Windows Embedded Compact Migration: What You Need to Know


With end of life dates for Windows CE and Mobile OS, we explore the key considerations when planning for the lack of support for Microsoft Embedded devices.

Part 1: Windows Embedded Compact Migration and End-of-Life

Windows Embedded Compact 6.0 has been available since 2006 and Windows Embedded Compact 7.0 dates back to 2011.

For device manufacturers and software developers, there are several important dates in the platforms’ product lifecycles, especially when ‘mainstream’ and ‘extended’ support ends.

Mainstream support is available during system development when problems occur that may require Microsoft assistance. Windows customers can raise a support ticket (for a minimal fee) to help identify and hopefully rectify any issues, whether in the OS configuration or OS itself.

This help can be very useful with some non-mainstream features; each time we’ve used this service it has proved invaluable identifying whether the OS has an issue or the system has been misconfigured.

Windows CE End of Life Support Phases

Sadly, after an OS enters the extended support phase, no patches will be applied, unless security related. After the extended support phase no patches are applied, security or functional.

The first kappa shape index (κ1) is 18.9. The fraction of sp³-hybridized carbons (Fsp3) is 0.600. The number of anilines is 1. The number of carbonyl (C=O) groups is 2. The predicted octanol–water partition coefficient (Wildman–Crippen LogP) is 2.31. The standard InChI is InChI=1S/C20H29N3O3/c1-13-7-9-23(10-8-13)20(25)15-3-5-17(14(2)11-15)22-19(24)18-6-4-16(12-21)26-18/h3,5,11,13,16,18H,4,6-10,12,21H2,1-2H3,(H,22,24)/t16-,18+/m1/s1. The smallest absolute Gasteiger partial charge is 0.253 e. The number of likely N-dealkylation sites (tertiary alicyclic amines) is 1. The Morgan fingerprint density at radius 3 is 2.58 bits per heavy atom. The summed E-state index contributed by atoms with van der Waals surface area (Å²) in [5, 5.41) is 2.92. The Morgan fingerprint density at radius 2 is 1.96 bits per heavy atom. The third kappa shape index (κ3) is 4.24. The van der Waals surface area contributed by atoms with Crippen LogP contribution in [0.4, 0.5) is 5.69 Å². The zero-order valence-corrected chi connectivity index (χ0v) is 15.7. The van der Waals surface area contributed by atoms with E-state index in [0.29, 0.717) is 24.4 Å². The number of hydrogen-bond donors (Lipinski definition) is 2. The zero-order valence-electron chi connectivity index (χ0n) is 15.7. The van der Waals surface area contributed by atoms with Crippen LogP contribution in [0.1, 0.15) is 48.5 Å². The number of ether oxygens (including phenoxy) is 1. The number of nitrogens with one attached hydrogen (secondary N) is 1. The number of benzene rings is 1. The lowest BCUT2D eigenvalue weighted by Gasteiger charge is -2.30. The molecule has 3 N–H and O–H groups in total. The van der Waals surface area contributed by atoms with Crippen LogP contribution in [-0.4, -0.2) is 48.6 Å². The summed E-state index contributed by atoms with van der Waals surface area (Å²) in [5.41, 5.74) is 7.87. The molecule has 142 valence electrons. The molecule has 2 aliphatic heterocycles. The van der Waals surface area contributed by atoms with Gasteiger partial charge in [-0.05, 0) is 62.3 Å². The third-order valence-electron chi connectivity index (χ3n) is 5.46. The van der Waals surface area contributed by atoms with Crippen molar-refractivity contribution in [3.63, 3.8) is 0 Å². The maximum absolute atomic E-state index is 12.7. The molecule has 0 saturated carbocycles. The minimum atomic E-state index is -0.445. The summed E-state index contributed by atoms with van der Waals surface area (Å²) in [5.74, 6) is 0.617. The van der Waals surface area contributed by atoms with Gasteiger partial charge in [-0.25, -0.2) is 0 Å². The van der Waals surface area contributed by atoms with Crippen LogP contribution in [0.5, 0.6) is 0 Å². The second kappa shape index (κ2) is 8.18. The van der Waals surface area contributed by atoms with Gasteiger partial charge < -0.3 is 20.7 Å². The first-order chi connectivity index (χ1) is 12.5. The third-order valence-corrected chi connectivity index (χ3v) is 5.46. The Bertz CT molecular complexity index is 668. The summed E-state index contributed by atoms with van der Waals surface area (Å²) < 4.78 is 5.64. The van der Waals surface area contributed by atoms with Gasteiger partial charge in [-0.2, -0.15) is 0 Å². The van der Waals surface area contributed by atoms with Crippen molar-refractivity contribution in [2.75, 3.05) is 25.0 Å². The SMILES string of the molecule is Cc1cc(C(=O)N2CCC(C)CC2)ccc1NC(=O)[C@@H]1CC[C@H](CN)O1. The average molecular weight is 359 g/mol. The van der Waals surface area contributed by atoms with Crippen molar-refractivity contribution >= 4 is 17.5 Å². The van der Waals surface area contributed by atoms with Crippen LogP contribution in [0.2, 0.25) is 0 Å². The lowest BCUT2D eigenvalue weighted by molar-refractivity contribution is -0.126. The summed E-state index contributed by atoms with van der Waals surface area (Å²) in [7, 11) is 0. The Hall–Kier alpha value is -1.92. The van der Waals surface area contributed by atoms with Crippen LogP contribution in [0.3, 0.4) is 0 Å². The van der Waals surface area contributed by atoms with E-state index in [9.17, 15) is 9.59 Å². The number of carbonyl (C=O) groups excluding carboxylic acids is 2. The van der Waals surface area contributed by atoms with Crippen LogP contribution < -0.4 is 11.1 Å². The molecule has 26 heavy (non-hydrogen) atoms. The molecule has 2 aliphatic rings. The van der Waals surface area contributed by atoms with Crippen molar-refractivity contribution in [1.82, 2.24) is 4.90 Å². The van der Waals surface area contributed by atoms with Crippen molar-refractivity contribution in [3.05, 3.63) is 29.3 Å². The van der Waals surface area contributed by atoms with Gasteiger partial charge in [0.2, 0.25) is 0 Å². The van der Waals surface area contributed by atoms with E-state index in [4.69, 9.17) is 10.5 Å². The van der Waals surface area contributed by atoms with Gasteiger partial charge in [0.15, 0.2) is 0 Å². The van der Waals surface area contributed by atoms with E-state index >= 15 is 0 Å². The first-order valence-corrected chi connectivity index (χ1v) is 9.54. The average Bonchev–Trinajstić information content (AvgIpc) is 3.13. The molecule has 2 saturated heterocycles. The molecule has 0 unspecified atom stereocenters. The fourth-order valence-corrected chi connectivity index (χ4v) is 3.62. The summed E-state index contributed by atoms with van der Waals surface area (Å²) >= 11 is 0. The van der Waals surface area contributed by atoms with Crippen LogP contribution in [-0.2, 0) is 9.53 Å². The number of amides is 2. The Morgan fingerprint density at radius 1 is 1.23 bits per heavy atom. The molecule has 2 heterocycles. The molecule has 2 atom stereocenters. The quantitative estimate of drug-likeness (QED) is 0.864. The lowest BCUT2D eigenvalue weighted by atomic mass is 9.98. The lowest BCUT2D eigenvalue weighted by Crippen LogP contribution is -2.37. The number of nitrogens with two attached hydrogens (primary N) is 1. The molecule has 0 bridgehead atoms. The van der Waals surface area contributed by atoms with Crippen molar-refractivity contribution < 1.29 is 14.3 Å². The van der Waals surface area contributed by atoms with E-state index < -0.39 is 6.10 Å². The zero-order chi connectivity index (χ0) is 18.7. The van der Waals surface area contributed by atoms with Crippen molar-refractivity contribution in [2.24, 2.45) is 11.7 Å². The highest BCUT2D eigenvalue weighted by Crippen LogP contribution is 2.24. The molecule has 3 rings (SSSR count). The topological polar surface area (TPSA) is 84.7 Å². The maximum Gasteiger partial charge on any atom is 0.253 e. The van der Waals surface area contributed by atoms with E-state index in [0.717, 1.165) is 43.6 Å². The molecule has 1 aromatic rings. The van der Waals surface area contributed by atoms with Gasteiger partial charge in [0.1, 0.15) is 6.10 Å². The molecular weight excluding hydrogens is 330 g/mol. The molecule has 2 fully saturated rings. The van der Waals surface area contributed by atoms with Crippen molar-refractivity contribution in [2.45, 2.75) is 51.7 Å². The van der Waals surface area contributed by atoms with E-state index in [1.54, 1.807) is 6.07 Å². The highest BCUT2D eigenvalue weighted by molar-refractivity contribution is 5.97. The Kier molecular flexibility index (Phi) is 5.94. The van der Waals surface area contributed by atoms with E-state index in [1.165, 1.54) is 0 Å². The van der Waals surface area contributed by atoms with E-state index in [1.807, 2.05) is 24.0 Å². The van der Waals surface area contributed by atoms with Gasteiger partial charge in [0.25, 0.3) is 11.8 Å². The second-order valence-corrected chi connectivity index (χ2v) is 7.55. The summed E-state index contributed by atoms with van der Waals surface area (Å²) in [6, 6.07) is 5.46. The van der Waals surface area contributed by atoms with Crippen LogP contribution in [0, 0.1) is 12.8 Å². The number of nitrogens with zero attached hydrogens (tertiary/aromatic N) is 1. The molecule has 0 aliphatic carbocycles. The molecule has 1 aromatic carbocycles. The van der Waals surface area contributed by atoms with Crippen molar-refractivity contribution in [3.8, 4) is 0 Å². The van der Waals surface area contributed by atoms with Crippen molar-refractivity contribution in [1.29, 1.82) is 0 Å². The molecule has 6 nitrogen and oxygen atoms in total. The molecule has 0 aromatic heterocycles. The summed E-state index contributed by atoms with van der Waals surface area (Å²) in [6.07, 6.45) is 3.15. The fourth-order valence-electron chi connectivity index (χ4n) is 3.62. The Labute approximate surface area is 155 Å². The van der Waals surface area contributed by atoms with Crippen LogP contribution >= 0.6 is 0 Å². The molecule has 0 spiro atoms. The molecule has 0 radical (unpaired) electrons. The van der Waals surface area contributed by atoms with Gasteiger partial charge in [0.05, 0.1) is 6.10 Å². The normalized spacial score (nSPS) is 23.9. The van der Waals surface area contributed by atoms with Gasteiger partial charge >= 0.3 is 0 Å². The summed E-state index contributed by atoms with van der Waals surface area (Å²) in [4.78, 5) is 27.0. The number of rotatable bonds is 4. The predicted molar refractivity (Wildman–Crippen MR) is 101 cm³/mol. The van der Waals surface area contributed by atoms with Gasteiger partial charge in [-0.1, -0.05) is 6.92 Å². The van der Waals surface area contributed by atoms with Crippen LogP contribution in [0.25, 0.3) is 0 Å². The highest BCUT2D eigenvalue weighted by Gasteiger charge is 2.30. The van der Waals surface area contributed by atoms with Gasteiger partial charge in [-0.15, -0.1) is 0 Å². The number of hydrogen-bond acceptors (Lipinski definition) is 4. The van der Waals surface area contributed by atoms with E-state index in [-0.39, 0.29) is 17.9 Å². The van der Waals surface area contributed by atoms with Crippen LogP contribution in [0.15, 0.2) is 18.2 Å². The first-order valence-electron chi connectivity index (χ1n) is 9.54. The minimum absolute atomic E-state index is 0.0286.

The following table reveals the key dates for a number of Windows CE variants.

Many Microsoft customers can choose to migrate to the next version of Windows Embedded Compact or to another choice of OS/platform as the dates highlighted in yellow approach.

This decision can be influenced by the current hardware platform and the type and amount of supporting application software.

Some customers require ongoing security patches to support product sales including devices in the banking and medical sectors; while others are looking for the next generation platform.

Clearly, any development will need support during the design phase and throughout the product lifecycle – so selecting a platform with longevity is important.

CE5.0 and CE6.0 hardware resources are similar; CE7.0 offered larger images and higher RAM usage, as did 2013. This means that migrating to the next version of the operating system may not be viable on the current hardware platform.

The effort to port, test and re-validate the platform to extend product life for a few years can be a painful process.

This may be a good time to look at revamping the platform; adding features that are in demand for next generation devices, and updating the processor and other components nearing obsolescence.

One of these key upgrade considerations is also the operating system.

So what choices are available?

Windows CE has now been superseded by Windows IOT which has limited platform compatibility; the other two main contenders are Linux and Android. Android better serves multi-purpose devices, leaving Linux as the main choice for a single-purpose embedded device.

Our focus now is Embedded Linux porting.

This gives us an ideal focus for the migration from Microsoft to Linux at both the OS and application layers. See for more information.

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